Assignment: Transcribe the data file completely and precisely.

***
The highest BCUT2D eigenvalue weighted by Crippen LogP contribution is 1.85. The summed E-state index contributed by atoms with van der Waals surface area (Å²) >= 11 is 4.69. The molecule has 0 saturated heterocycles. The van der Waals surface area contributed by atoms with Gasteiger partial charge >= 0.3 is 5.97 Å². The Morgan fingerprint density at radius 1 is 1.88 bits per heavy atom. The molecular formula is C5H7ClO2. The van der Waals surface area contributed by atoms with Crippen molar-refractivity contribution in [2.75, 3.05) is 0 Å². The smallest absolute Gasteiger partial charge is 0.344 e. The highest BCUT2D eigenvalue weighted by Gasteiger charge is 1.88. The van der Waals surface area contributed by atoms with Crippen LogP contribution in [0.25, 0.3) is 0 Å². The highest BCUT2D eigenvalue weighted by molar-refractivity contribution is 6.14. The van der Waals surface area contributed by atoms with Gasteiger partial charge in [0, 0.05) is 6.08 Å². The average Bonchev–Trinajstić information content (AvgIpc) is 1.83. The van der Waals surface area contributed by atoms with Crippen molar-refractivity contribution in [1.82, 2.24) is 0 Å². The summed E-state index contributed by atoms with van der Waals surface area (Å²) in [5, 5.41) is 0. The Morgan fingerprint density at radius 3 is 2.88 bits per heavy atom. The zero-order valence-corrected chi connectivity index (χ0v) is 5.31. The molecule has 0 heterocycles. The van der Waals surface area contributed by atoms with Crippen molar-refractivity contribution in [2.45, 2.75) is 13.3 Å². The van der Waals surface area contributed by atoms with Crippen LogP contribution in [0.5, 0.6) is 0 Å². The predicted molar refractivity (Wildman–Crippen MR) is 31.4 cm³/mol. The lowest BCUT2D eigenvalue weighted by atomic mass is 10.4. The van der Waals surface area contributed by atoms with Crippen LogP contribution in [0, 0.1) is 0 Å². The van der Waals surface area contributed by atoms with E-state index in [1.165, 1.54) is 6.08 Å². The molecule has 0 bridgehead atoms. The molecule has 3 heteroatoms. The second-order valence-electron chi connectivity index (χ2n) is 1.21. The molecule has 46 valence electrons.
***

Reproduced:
The highest BCUT2D eigenvalue weighted by Crippen LogP contribution is 1.85. The summed E-state index contributed by atoms with van der Waals surface area (Å²) >= 11 is 4.69. The molecule has 0 saturated heterocycles. The van der Waals surface area contributed by atoms with Gasteiger partial charge >= 0.3 is 5.97 Å². The Morgan fingerprint density at radius 1 is 1.88 bits per heavy atom. The molecular formula is C5H7ClO2. The van der Waals surface area contributed by atoms with Crippen molar-refractivity contribution in [2.75, 3.05) is 0 Å². The smallest absolute Gasteiger partial charge is 0.344 e. The highest BCUT2D eigenvalue weighted by Gasteiger charge is 1.88. The van der Waals surface area contributed by atoms with Crippen LogP contribution in [0.25, 0.3) is 0 Å². The highest BCUT2D eigenvalue weighted by molar-refractivity contribution is 6.14. The van der Waals surface area contributed by atoms with Gasteiger partial charge in [0, 0.05) is 6.08 Å². The average Bonchev–Trinajstić information content (AvgIpc) is 1.83. The van der Waals surface area contributed by atoms with Crippen molar-refractivity contribution in [1.82, 2.24) is 0 Å². The summed E-state index contributed by atoms with van der Waals surface area (Å²) in [5, 5.41) is 0. The Morgan fingerprint density at radius 3 is 2.88 bits per heavy atom. The zero-order valence-corrected chi connectivity index (χ0v) is 5.31. The molecule has 0 heterocycles. The van der Waals surface area contributed by atoms with Crippen molar-refractivity contribution in [2.45, 2.75) is 13.3 Å². The van der Waals surface area contributed by atoms with Crippen LogP contribution in [0.5, 0.6) is 0 Å². The predicted molar refractivity (Wildman–Crippen MR) is 31.4 cm³/mol. The lowest BCUT2D eigenvalue weighted by atomic mass is 10.4. The van der Waals surface area contributed by atoms with Crippen LogP contribution in [0, 0.1) is 0 Å². The van der Waals surface area contributed by atoms with E-state index in [1.165, 1.54) is 6.08 Å². The molecule has 0 bridgehead atoms. The molecule has 3 heteroatoms. The second-order valence-electron chi connectivity index (χ2n) is 1.21. The molecule has 46 valence electrons.